Moon sticks to his guns but criticism mounting
Moon told reporters yesterday he has no intention of abandoning the nomination and expressed his determination to prove “the truth” at a National Assembly confirmation hearing.
“The important thing is what the truth is,” Moon said. “I am studying hard to prepare for a confirmation hearing.”
The Blue House, with President Park Geun-hye away on a six-day trip to Central Asia, did not announce a withdrawal of the nomination as of yesterday. President Park will return to the country today from her last stop, Turkmenistan.
Moon tried to show that he was not pro-Japan by repeating criticism of Japan’s denial of atrocities during the colonization, including the forcing of Asian women into sexual slavery, and of its territorial claim over the disputed Dokdo islets.
“The forced sex slavery by Japan was definitely a crime against humanity,” he told reporters. “Japan is even trying to deny its own apology for the inhumane crime, which all of the world was angry over.”
He condemned the Japanese government’s re-examination of the historical evidence that led to the 1993 Kono Statement, in which then-Chief Cabinet Secretary Yohei Kono admitted and apologized for the forced recruitment of sex slaves for Japanese soldiers before and during World War II.
“Today, Japan will announce the outcome of its re-examination of the Kono Statement,” he said before the announcement was made in the afternoon. “This is, for me, total nonsense.
“Dokdo is clearly our territory,” he continued. “I don’t understand why Japan is always provoking us whenever we are doing something in our own waters.”
Moon, the former editor in chief of the JoongAng Ilbo, where he worked for 37 years before retiring at the end of 2012, has been embroiled in controversy over comments he made in a church. Moon said that Japan’s colonization of Korea and the division of the Korean Peninsula were all part of “God’s plan” for the Koreans.
Ahn Cheol-soo, co-leader of the main opposition New Politics Alliance for Democracy, demanded yesterday that Moon abandon the nomination along with other nominees chosen by President Park: Lee Byung-ki, nominated to be head of the National Intelligence Service, and Kim Myung-soo, nominated to be education minister.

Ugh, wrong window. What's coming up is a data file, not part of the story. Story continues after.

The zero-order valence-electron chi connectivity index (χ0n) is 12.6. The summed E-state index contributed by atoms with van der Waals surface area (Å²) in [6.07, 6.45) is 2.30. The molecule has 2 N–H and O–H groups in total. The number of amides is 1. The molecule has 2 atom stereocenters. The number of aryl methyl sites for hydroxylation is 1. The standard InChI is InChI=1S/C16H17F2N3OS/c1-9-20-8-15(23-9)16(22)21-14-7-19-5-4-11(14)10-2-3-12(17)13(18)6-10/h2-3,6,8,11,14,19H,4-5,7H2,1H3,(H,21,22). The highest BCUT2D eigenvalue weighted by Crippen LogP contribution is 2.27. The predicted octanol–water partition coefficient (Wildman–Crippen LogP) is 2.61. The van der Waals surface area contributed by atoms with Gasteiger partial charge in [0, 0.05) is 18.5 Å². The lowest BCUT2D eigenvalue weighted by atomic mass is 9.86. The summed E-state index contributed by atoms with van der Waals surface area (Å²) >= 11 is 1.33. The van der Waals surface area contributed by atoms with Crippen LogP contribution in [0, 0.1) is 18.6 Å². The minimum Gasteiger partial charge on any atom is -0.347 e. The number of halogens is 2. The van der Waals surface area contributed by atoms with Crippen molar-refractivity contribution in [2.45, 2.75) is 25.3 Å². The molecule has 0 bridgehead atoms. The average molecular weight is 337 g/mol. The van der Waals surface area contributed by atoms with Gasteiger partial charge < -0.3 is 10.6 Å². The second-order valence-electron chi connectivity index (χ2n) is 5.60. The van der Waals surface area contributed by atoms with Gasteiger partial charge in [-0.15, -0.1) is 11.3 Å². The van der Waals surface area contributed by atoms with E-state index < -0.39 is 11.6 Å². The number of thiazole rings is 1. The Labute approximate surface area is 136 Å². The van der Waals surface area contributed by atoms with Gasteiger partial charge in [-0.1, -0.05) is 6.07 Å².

Sentiment in the ruling party was turning against Moon, too.
Representative Suh Chung-won, a ruling Saenuri Party lawmaker who is known to be close to President Park, called on Moon to abandon the nomination voluntarily.
“Moon should realize he is not the person that people want for prime minister,” Suh said in a radio interview yesterday. “In order to not become a burden for the Saenuri Party, the government and the person who chose him [Park Geun-hye], it would be good for him to step down as soon as possible.”
Suh, who had defended Moon so far, shifted his position ahead of the ruling party’s leadership election slated on July 14. As a strong candidate for the chairmanship of the party, Suh started to request Moon to throw in the towel from Thursday.
In the leadership election, 30 percent of the scores for each candidate will come from a public opinion survey.
A string of high-profile figures told the JoongAng Ilbo that Moon should stick with the nomination.
“Labeling someone as pro-Japan is a very old, typical way to make attacks on conservatives,” said Lee In-ho, former Korean ambassador to Russia. “The KBS report [on Moon’s remarks] was biased and several opportunists in the Saenuri Party are also causing fuss. But no one is giving Moon a chance to give his side of the story.”
Lee Kark-bum, a former Blue House secretary in the Kim Young-sam administration, said, “We should hold a hearing and watch the entire video of his lecture at the church, for one hour and 10 minutes, because the contentious remark was edited, and we can’t understand the context of his words.”
BY KIM HEE-JIN [firstname.lastname@example.org]